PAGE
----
Seattle pedestriansSeattle got the “platinum” ranking for its efforts to make the city more walkable.Photo: chrissudermanCross-posted from the Natural Resources Defense Council.

After evaluating applicant communities in several categories related to walking — including safety, mobility, access, and comfort — the Pedestrian and Bicycle Information Center (PBIC) last week announced the selection of 11 Walk Friendly Communities across the U.S. They are ranked in categories of achievement, as follows:

Platinum Level

Gold Level

Grist thanks its sponsors. Become one.

Reader support helps sustain our work. Donate today to keep our climate news free. All donations TRIPLED!

Silver Level

Bronze Level

Eight additional communities received honorable mention recognition.

Walk Friendly Communities is a new, national recognition program developed to encourage towns and cities across the U.S. to place a high priority on supporting safer walking environments. Regular readers know that I write a lot about walkability, because it expresses so many things we look for in sustainable places: health and fitness, a richness of destinations within walking distance, street connectivity, sidewalks, even a sense of community and place. A neighborhood or community whose residents, workers, and visitors find it useful, convenient, safe, and pleasant to walk, and do so regularly, is likely to be environmentally friendly in other ways as well.

Grist thanks its sponsors. Become one.

The PBIC said in a press release that community leaders can learn best practices just by participating in the application process. Applicants use a web-based program that asks a comprehensive set of questions and provides communities with feedback and ideas for promoting pedestrian safety and activity. The questions examine engineering, education, encouragement, enforcement, evaluation, and planning. The Walk Friendly Community designation, awarded from bronze to platinum and modeled after the League of American Bicyclists’ “Bicycle Friendly Communities” designations, is given to applicants “that have demonstrated a commitment to improving and sustaining walkability and pedestrian safety through comprehensive programs, plans and policies.”

I should note that the list of honorees emphasizes places that are making commendable policy efforts to encourage walking (and that applied for the recognition), rather than communities that are more organically hospitable to walking. Boston and Washington, for example, which have the nation’s highest walking mode shares for commuters, are not on the list. That’s OK with me — we need a program that recognizes policy.

In a document profiling the honorees [PDF], PBIC saluted top-ranking Seattle, for example, for a comprehensive set of measures that includes collecting data through biennial pedestrian counts, developing a pedestrian master plan with performance measures, giving attention to parking management, planting street trees, fostering safe routes to school, calming traffic, and more. Santa Barbara was honored for “strong connectivity policies, a model Safe Routes to School program, and its unique pedestrian-oriented “paseos” (pedestrian-oriented shopping streets). Hoboken was designated for, among other things, “daylighting” its intersections.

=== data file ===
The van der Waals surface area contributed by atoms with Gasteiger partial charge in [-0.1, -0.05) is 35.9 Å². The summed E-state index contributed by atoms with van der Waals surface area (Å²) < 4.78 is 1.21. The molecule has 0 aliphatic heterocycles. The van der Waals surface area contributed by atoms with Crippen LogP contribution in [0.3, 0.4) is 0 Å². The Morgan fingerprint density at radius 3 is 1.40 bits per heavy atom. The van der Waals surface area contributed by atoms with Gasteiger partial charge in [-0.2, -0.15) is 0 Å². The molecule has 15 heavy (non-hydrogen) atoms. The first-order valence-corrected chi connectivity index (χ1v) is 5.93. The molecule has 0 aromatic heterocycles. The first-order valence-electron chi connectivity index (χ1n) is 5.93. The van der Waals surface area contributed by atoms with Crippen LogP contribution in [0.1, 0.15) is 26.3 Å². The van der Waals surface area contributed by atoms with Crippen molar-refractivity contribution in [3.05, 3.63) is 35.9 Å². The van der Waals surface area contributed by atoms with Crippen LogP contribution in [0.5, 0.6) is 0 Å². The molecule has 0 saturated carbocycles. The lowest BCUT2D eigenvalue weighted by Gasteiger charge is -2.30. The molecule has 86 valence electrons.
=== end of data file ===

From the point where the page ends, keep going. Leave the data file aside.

The Pedestrian and Bicycle Information Center is maintained by the University of North Carolina’s Highway Safety Research Center with funding from the U.S. Department of Transportation’s Federal Highway Administration. Officially launched in Oct. 2010, the Walk Friendly Community program is funded by FedEx and the Federal Highway Administration.

The program is accepting applications now for its second round of awards, with the deadline for submission on June 15, 2011. Interested communities are encouraged to visit to learn more about the program and review the community assessment tool.

In a related matter, I just this week received multiple announcements of an online “National Walking Survey” sponsored by the organization America Walks. The survey seems a bit geared toward people who might walk for pleasure or fitness rather than for utility; only a few of the questions have to do with the built environment or the kinds of things that the Walk Friendly Communities program seeks to encourage. I might like to see, for example, “Which of the following places, if any, do you walk to on a regular basis?” or “Would you walk to the bank/restaurant/whatever if you could reach it safely within 10 minutes?” or “Is there a public park or playground near your home or job? How often do you visit it? How do you get there?”

Transportation research indicates that these factors can be hugely influential. Still, maybe the survey will elicit some useful information; go here if you would like to participate.